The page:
The Institute of Semiconductor Technology and the Institute of Physical and Theoretical Chemistry, both members of the Laboratory for Emerging Nanometrology (LENA), at Technische Universität Braunschweig are partners in a new European research project entitled ChipScope, which aims to develop a completely new and extremely small optical microscope capable of observing the interior of living cells in real time. A consortium of 7 partners from 5 countries will tackle this issue with very ambitious objectives during a four-year research program.
To demonstrate the usefulness of this new scientific tool, at the end of the project the developed chip-sized microscope will be used to observe in real-time...
Astronomers from Bonn and Tautenburg in Thuringia (Germany) used the 100-m radio telescope at Effelsberg to observe several galaxy clusters. At the edges of these large accumulations of dark matter, stellar systems (galaxies), hot gas, and charged particles, they found magnetic fields that are exceptionally ordered over distances of many million light years. This makes them the most extended magnetic fields in the universe known so far.
The results will be published on March 22 in the journal „Astronomy & Astrophysics“.
Galaxy clusters are the largest gravitationally bound structures in the universe. With a typical extent of about 10 million light years, i.e. 100 times the...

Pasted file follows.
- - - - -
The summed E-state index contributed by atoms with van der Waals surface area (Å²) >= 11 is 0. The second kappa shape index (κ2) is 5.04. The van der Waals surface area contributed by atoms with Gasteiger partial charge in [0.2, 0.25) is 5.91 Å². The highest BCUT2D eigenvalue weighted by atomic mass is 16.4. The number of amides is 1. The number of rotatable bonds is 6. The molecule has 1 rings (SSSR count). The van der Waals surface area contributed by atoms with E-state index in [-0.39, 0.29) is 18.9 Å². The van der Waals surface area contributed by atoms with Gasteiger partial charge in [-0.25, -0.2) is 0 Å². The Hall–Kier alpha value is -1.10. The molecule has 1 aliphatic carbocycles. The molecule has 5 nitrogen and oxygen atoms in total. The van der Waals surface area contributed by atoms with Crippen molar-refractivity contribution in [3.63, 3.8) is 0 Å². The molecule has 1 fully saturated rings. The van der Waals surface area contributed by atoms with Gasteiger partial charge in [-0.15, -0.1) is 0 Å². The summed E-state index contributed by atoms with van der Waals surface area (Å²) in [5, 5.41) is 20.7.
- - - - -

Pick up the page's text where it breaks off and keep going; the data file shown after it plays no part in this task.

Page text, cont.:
Researchers at the Goethe University Frankfurt, together with partners from the University of Tübingen in Germany and Queen Mary University as well as Francis Crick Institute from London (UK) have developed a novel technology to decipher the secret ubiquitin code.
Ubiquitin is a small protein that can be linked to other cellular proteins, thereby controlling and modulating their functions. The attachment occurs in many...
In the eternal search for next generation high-efficiency solar cells and LEDs, scientists at Los Alamos National Laboratory and their partners are creating...
Silicon nanosheets are thin, two-dimensional layers with exceptional optoelectronic properties very similar to those of graphene. Albeit, the nanosheets are less stable. Now researchers at the Technical University of Munich (TUM) have, for the first time ever, produced a composite material combining silicon nanosheets and a polymer that is both UV-resistant and easy to process. This brings the scientists a significant step closer to industrial applications like flexible displays and photosensors.
Silicon nanosheets are thin, two-dimensional layers with exceptional optoelectronic properties very similar to those of graphene. Albeit, the nanosheets are...
20.03.2017 | Event News
14.03.2017 | Event News
07.03.2017 | Event News
28.03.2017 | Life Sciences
28.03.2017 | Information Technology
28.03.2017 | Physics and Astronomy